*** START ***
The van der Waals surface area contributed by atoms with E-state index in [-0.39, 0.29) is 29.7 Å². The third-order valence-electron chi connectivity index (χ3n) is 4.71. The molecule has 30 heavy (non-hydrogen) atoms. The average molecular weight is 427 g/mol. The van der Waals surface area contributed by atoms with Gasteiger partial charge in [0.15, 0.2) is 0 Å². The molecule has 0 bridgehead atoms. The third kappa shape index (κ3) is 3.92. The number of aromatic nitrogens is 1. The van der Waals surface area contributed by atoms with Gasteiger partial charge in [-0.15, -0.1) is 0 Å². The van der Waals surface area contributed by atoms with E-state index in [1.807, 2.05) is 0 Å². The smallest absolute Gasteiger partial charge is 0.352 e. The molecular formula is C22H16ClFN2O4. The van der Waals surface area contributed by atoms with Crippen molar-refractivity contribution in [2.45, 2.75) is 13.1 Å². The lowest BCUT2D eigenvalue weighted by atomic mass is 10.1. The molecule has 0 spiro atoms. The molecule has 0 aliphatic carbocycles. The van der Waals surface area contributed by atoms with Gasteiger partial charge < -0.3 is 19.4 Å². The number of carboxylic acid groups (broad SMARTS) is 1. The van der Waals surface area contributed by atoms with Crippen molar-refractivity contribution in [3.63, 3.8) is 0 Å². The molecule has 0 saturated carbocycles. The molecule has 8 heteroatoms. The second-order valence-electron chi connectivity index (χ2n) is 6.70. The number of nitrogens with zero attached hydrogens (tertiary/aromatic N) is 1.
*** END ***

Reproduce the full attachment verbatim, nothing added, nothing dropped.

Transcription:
The van der Waals surface area contributed by atoms with E-state index in [-0.39, 0.29) is 29.7 Å². The third-order valence-electron chi connectivity index (χ3n) is 4.71. The molecule has 30 heavy (non-hydrogen) atoms. The average molecular weight is 427 g/mol. The van der Waals surface area contributed by atoms with Gasteiger partial charge in [0.15, 0.2) is 0 Å². The molecule has 0 bridgehead atoms. The third kappa shape index (κ3) is 3.92. The number of aromatic nitrogens is 1. The van der Waals surface area contributed by atoms with Gasteiger partial charge in [-0.15, -0.1) is 0 Å². The van der Waals surface area contributed by atoms with E-state index in [1.807, 2.05) is 0 Å². The smallest absolute Gasteiger partial charge is 0.352 e. The molecular formula is C22H16ClFN2O4. The van der Waals surface area contributed by atoms with Crippen molar-refractivity contribution in [2.45, 2.75) is 13.1 Å². The lowest BCUT2D eigenvalue weighted by atomic mass is 10.1. The molecule has 0 spiro atoms. The molecule has 0 aliphatic carbocycles. The van der Waals surface area contributed by atoms with Gasteiger partial charge < -0.3 is 19.4 Å². The number of carboxylic acid groups (broad SMARTS) is 1. The van der Waals surface area contributed by atoms with Crippen molar-refractivity contribution in [3.63, 3.8) is 0 Å². The molecule has 0 saturated carbocycles. The molecule has 8 heteroatoms. The second-order valence-electron chi connectivity index (χ2n) is 6.70. The number of nitrogens with zero attached hydrogens (tertiary/aromatic N) is 1.